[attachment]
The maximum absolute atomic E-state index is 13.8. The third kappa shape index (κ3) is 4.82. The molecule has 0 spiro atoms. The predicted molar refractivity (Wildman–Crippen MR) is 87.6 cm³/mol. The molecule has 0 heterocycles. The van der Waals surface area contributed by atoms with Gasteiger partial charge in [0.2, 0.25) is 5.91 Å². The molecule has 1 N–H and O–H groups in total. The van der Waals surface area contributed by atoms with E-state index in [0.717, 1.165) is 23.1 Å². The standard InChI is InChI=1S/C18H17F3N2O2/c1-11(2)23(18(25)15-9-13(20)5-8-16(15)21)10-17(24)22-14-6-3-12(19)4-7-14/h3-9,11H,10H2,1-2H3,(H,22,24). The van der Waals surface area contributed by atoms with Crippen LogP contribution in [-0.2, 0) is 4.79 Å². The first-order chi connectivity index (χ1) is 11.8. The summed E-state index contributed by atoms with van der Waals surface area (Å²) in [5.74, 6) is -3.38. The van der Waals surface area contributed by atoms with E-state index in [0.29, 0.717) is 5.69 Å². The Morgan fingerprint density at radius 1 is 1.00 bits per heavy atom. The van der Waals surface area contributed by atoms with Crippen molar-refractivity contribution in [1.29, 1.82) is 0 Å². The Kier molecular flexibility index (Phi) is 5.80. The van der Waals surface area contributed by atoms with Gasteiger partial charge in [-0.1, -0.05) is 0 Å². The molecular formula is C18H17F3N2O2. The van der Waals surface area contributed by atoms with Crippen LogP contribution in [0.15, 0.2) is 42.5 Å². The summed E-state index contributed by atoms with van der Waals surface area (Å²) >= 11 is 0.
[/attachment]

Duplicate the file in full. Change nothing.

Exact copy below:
The maximum absolute atomic E-state index is 13.8. The third kappa shape index (κ3) is 4.82. The molecule has 0 spiro atoms. The predicted molar refractivity (Wildman–Crippen MR) is 87.6 cm³/mol. The molecule has 0 heterocycles. The van der Waals surface area contributed by atoms with Gasteiger partial charge in [0.2, 0.25) is 5.91 Å². The molecule has 1 N–H and O–H groups in total. The van der Waals surface area contributed by atoms with E-state index in [0.717, 1.165) is 23.1 Å². The standard InChI is InChI=1S/C18H17F3N2O2/c1-11(2)23(18(25)15-9-13(20)5-8-16(15)21)10-17(24)22-14-6-3-12(19)4-7-14/h3-9,11H,10H2,1-2H3,(H,22,24). The van der Waals surface area contributed by atoms with Crippen LogP contribution in [-0.2, 0) is 4.79 Å². The first-order chi connectivity index (χ1) is 11.8. The summed E-state index contributed by atoms with van der Waals surface area (Å²) in [5.74, 6) is -3.38. The van der Waals surface area contributed by atoms with E-state index in [0.29, 0.717) is 5.69 Å². The Morgan fingerprint density at radius 1 is 1.00 bits per heavy atom. The van der Waals surface area contributed by atoms with Crippen molar-refractivity contribution in [1.29, 1.82) is 0 Å². The Kier molecular flexibility index (Phi) is 5.80. The van der Waals surface area contributed by atoms with Gasteiger partial charge in [-0.1, -0.05) is 0 Å². The molecular formula is C18H17F3N2O2. The van der Waals surface area contributed by atoms with Crippen LogP contribution in [0.15, 0.2) is 42.5 Å². The summed E-state index contributed by atoms with van der Waals surface area (Å²) >= 11 is 0.